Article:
First, they’ve stripped and cleaned the old rigging (thus the cart full of stuff) and spent hours and hours wire-brushing the bare wire rope. Here are Sarah and Alex.
This is slow work.
NOTE TO ALL PROFESSIONAL RIGGERS:
The following is an explanation done to the best of my current understanding of rigging and rigging terminology. We’ve got some stellar riggers here at the seaport who would handily do a better job at this than me, but they’re not at my house right now, even though I have beer. So here goes… First a photo showing worming, parcelling, and serving.
Let’s break this down. Once cleaned, the riggers lay in worming along the channel (the “lay”) formed between the bundles of smaller wires that make up the rope. The worming acts to take up space and make the shape rounder in cross section. The worming travels along following the lay (thus, “worm and parcel with the lay”) as opposed to crossing the lay. Here’s the worming from the above photo.
Next comes the parceling. The parceling is a long strip of canvas cloth wrapped around the rigging so that it overlaps itself, not unlike handlebar tape on a bike or grip tape on a hockey stick. The parceling is also wrapped along the lay (remember?). This means that the overlaps go along the lay of the rigging.
The parceling is held in place with thin cord cinched down in a running stitch.
Once the parceling is done, the serving is applied. Serving is a pine-tarred hemp twine that’s wrapped very tightly around the parceling.
The riggers use a tool called a serving mallet to apply the service with a consistent pressure. The mallet is spun around the wire rope, now going against the lay. As it goes, it pays out the serving twine and wraps it tightly around the wire rope. Sarah coats the parceling with tar just ahead of the service.
As the service is applied, it squeezes the tar down through the parceling and into the strands of the wire rope, sealing and protecting it from moisture. The service also provides a degree of chafe resistance as well.
As she goes, Sarah uses cardboard draped over the rigging to keep her from becoming a tarry mess.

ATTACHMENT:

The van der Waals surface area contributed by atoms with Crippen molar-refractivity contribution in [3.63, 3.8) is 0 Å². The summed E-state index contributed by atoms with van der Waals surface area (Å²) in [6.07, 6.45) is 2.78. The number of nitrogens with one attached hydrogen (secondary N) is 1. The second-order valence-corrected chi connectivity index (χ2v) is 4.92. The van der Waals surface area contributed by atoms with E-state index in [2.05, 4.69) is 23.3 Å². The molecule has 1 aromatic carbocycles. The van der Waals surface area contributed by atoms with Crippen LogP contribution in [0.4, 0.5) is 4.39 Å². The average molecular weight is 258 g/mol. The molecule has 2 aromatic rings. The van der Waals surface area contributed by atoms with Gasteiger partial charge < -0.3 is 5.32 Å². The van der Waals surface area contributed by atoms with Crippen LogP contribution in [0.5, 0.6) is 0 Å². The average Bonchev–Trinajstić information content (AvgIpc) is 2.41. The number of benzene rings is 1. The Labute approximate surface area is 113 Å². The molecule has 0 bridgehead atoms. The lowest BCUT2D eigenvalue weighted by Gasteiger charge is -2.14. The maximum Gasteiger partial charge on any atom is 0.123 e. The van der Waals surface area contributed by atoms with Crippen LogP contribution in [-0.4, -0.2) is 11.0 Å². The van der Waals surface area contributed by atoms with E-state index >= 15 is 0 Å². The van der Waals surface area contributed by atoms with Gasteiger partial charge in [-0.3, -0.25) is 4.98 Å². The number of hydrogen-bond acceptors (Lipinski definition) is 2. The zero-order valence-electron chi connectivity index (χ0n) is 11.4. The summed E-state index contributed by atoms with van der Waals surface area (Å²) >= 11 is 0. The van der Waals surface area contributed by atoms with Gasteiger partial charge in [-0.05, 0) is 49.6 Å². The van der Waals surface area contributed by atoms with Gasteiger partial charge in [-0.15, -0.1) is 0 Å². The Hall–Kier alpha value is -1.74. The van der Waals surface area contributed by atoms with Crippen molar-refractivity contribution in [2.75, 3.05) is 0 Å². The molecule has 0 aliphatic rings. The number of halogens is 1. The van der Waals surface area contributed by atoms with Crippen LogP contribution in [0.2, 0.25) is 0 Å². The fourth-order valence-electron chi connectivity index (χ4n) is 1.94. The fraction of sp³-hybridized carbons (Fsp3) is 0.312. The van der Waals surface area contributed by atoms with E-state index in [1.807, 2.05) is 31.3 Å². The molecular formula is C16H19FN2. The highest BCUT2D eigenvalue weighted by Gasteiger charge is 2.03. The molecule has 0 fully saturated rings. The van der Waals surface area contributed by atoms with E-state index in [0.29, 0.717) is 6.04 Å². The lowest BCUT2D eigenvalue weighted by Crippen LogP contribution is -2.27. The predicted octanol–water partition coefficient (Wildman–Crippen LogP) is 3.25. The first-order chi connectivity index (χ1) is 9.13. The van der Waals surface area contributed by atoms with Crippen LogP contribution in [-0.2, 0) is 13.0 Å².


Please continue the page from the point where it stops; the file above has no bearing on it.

It helps, some.
The foremast work is moving along steadily. Just above the top (the big platform) the corners of the doubling have wrought iron chafe plates let in. Here’s the old mast:
and the old chafe plates.
Some of the standing rigging loops around the mast here, and without the chafe plates to spread the load, the rigging would crush into the wood. Besides looking awful, that crushing opens up the wood to water infiltration and the jagged splinters wear away the leather chafe protection on the rigging, opening that up to water damage as well.
The chafe guards are let into the mast. Even though they were bedded, water had clearly gotten in behind the guards and caused some rusting.
The rust and old paint was sandblasted off of the old guards.
Some of the guards were cracked, perhaps from cold bending them. We suspect that these are original to the boat because they’re wrought iron and they show substantial signs of wear. We’ll braze the cracks to decrease water infiltration but otherwise re-install them on the new spar just at they are.
We’re replacing the main topmast, and Walt has been working on this lately. The turned spar that we received from the Spar Shop is on the left and the older one that he is copying is on the right.
And in case you were wondering what the plug is at the end of the older topmast…
The end grain is the most vulnerable area of any piece of wood. This is the place where water enters and leaves the wood easily. When water leaves the wood quickly (say, when the wood is drying in the sun), the rapid moisture change causes shrinking and checking. When water enters the wood, rot starts to take hold. The top of these masts can act like rain-catchers, and are naturally prone to rot. One way of dealing with this is to drill a hole into the top of the mast and pour preservatives down into the hole from time to time. The hole is sealed with the plug that you see to minimize water infiltration. We’re not convinced that this is a great strategy, and we’re probably not going to repeat this process with the newer spars. Instead, we’ll do our best to seal the tops of the masts and regularly treat the end grain with borate salts.
More on the spars soon.